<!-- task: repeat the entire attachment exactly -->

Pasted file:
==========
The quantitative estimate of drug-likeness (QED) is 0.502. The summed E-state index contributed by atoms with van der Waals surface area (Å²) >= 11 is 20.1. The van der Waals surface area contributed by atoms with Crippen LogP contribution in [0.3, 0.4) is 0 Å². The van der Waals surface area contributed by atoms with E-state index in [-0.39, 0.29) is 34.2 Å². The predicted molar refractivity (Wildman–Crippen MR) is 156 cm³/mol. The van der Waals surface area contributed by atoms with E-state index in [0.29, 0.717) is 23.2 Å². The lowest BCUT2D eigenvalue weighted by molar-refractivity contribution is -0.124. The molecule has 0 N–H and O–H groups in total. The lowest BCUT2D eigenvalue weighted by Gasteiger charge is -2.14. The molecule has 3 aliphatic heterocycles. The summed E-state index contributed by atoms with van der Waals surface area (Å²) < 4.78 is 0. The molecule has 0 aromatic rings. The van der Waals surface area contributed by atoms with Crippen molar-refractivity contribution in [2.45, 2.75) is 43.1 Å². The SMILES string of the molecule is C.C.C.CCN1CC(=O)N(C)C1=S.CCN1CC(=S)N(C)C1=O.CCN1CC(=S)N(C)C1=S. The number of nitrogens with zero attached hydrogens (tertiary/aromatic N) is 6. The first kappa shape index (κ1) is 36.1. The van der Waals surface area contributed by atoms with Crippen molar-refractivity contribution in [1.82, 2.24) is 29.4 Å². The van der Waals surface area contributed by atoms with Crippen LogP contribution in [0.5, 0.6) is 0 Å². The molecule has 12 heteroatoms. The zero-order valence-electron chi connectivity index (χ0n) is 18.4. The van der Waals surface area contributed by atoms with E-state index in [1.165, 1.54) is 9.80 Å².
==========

The quantitative estimate of drug-likeness (QED) is 0.502. The summed E-state index contributed by atoms with van der Waals surface area (Å²) >= 11 is 20.1. The van der Waals surface area contributed by atoms with Crippen LogP contribution in [0.3, 0.4) is 0 Å². The van der Waals surface area contributed by atoms with E-state index in [-0.39, 0.29) is 34.2 Å². The predicted molar refractivity (Wildman–Crippen MR) is 156 cm³/mol. The van der Waals surface area contributed by atoms with E-state index in [0.29, 0.717) is 23.2 Å². The lowest BCUT2D eigenvalue weighted by molar-refractivity contribution is -0.124. The molecule has 0 N–H and O–H groups in total. The lowest BCUT2D eigenvalue weighted by Gasteiger charge is -2.14. The molecule has 3 aliphatic heterocycles. The summed E-state index contributed by atoms with van der Waals surface area (Å²) < 4.78 is 0. The molecule has 0 aromatic rings. The van der Waals surface area contributed by atoms with Crippen molar-refractivity contribution in [2.45, 2.75) is 43.1 Å². The SMILES string of the molecule is C.C.C.CCN1CC(=O)N(C)C1=S.CCN1CC(=S)N(C)C1=O.CCN1CC(=S)N(C)C1=S. The number of nitrogens with zero attached hydrogens (tertiary/aromatic N) is 6. The first kappa shape index (κ1) is 36.1. The van der Waals surface area contributed by atoms with Crippen molar-refractivity contribution in [1.82, 2.24) is 29.4 Å². The van der Waals surface area contributed by atoms with Crippen LogP contribution in [0.5, 0.6) is 0 Å². The molecule has 12 heteroatoms. The zero-order valence-electron chi connectivity index (χ0n) is 18.4. The van der Waals surface area contributed by atoms with E-state index in [1.165, 1.54) is 9.80 Å².